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Hemato-Oncology-21-Chronic Lymphoid Leukemia-prognosis treatment


Welcome to the twenty first part of a series on Hemato-oncology.

Question: Dr. Chiragbhai, it was interesting to note that CLL is a type of lymphoma and that its staging system is named after an Indian Dr. Rai, and the fact that bone marrow biopsy is not required for diagnosis. Immunophenotyping from blood is the test.

What is the evaluation required for patients diagnosed with CLL?

Answer: CLL first needs staging work up, to decide whether treatment is required or not. Interestingly, patients with Rai stage 0, 1, 2 often do not require treatment. Especially those with stage 0. Patients in stage 0 have only lymphocytosis, 1 have lymphadenopathy and 2 have hepato/splenomegaly.

These patients frequently do well for many years without any treatment. Hence they need to be treated only if there are significant symptoms such as marked fatigue, fever, bulky adenopathy or splenomegaly, weight loss, night sweats, less than six months lymphocyte doubling time.

NCCN guidelines mention that patients with WBC count of up to 200,000 to 300,000 should be left untreated if they do not meet above noted criteria for treatment.

Que: This is so difficult to believe. How can you leave a patient with cancer untreated?

Ans: Well, we face the same question from patients as well. It is very difficult for patients to accept that they have been diagnosed with a cancer, they have an obvious high count, and yet we are recommending just follow up and no treatment. It requires prolonged counseling and reassurance, often using examples of other patients to convince a patient that he does not require treatment. Patients with stage 0 have a life expectancy similar to general population, and CLL treatments are non curative. Hence these recommendations are in all guidelines.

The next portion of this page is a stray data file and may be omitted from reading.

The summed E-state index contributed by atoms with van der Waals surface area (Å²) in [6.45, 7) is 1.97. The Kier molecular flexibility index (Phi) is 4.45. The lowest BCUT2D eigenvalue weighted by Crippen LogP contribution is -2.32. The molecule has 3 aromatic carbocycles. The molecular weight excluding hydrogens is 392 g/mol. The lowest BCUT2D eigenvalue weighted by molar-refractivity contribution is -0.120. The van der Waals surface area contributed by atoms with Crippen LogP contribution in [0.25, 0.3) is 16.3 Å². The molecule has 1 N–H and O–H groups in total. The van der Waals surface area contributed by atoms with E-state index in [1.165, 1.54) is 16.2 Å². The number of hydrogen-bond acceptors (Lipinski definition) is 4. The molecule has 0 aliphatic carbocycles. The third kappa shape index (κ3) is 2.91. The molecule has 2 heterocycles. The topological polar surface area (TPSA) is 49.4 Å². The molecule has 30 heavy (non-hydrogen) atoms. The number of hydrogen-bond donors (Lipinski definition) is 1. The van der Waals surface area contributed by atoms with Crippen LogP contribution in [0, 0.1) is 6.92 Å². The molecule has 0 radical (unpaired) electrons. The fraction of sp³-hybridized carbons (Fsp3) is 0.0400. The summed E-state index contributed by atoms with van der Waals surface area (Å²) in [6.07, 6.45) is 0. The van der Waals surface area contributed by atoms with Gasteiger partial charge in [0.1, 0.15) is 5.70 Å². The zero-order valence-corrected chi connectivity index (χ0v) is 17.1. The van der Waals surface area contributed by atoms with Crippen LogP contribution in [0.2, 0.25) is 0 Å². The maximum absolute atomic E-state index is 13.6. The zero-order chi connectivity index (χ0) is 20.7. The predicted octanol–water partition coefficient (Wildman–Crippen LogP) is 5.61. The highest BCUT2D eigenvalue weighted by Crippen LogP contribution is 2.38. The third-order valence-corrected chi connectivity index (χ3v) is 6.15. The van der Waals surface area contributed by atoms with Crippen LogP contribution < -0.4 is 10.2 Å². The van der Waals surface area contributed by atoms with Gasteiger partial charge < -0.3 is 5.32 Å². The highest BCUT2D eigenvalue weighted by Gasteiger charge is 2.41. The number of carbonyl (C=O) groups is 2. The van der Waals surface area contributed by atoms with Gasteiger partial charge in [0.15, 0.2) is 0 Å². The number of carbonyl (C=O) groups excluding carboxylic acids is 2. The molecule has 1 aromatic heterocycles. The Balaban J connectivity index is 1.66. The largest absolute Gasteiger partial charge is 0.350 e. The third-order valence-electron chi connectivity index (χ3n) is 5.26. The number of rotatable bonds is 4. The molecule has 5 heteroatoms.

Que: I cannot imagine how difficult this would be for patients to accept. Are there any prognostic tests that help you to make treatment decisions earlier?

Ans: There are certain prognostic tests, but still patients with stage 0 and asymptomatic stage 1 or 2 are not treated. This is important as some patients with even so called poor prognostic markers do well without treatment for long periods.

Prognostic factors are more important to decide what treatments to use, once clinically decision is made to treat patient e.g. cytogenetics done by FISH method divides patients in three main groups – those with del (17p); those with del (11q); those without the first two abnormalities (there may be other cytogenetic abnormalities, including some considered favorable such as del (13q).

High CD 38 expression is also a poor prognostic marker, apart from high beta 2 microglobulin.

Dr. Chirag A. Shah; M.D. Oncology/Hematology (USA), 98243 12144, 98988 31496

Diplomate American Board of Oncology and Hematology. Ahmedabad.

Shyam Hem-Onc Clinic. 402 Galaxy, Near Shivranjani, Opp Jhansi ki Rani BRTS, Ahmedabad.